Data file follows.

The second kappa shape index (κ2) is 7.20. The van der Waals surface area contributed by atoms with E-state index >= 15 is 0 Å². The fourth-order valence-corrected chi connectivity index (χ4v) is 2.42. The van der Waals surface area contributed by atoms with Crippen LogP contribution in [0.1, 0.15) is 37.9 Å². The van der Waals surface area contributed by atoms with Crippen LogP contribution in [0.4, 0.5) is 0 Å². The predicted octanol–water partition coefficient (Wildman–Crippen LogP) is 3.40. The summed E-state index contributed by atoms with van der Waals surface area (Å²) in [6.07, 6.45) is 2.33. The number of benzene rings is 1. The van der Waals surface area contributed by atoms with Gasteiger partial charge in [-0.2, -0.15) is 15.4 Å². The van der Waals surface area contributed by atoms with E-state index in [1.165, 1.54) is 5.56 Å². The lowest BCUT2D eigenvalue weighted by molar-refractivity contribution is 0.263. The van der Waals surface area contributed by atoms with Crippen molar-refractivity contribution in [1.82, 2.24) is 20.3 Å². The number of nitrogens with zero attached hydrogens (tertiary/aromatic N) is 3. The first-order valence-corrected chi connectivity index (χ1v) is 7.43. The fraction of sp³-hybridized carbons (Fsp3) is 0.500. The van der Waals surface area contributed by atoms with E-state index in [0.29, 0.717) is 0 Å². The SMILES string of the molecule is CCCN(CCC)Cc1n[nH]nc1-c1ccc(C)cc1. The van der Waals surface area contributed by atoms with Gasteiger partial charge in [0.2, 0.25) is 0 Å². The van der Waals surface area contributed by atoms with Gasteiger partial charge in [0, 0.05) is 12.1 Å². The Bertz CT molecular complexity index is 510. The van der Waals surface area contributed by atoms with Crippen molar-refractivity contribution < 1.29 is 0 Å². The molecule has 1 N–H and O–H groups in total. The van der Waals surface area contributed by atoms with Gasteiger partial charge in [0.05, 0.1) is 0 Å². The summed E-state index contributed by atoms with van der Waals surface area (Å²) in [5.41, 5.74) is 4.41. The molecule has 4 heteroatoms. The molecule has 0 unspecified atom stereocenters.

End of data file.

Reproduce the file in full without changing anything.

The second kappa shape index (κ2) is 7.20. The van der Waals surface area contributed by atoms with E-state index >= 15 is 0 Å². The fourth-order valence-corrected chi connectivity index (χ4v) is 2.42. The van der Waals surface area contributed by atoms with Crippen LogP contribution in [0.1, 0.15) is 37.9 Å². The van der Waals surface area contributed by atoms with Crippen LogP contribution in [0.4, 0.5) is 0 Å². The predicted octanol–water partition coefficient (Wildman–Crippen LogP) is 3.40. The summed E-state index contributed by atoms with van der Waals surface area (Å²) in [6.07, 6.45) is 2.33. The number of benzene rings is 1. The van der Waals surface area contributed by atoms with Gasteiger partial charge in [-0.2, -0.15) is 15.4 Å². The van der Waals surface area contributed by atoms with E-state index in [1.165, 1.54) is 5.56 Å². The lowest BCUT2D eigenvalue weighted by molar-refractivity contribution is 0.263. The van der Waals surface area contributed by atoms with Crippen molar-refractivity contribution in [1.82, 2.24) is 20.3 Å². The number of nitrogens with zero attached hydrogens (tertiary/aromatic N) is 3. The first-order valence-corrected chi connectivity index (χ1v) is 7.43. The fraction of sp³-hybridized carbons (Fsp3) is 0.500. The van der Waals surface area contributed by atoms with E-state index in [0.29, 0.717) is 0 Å². The SMILES string of the molecule is CCCN(CCC)Cc1n[nH]nc1-c1ccc(C)cc1. The van der Waals surface area contributed by atoms with Gasteiger partial charge in [0.2, 0.25) is 0 Å². The van der Waals surface area contributed by atoms with Gasteiger partial charge in [0, 0.05) is 12.1 Å². The Bertz CT molecular complexity index is 510. The van der Waals surface area contributed by atoms with Crippen molar-refractivity contribution < 1.29 is 0 Å². The molecule has 1 N–H and O–H groups in total. The van der Waals surface area contributed by atoms with Gasteiger partial charge in [0.05, 0.1) is 0 Å². The summed E-state index contributed by atoms with van der Waals surface area (Å²) in [5.41, 5.74) is 4.41. The molecule has 4 heteroatoms. The molecule has 0 unspecified atom stereocenters.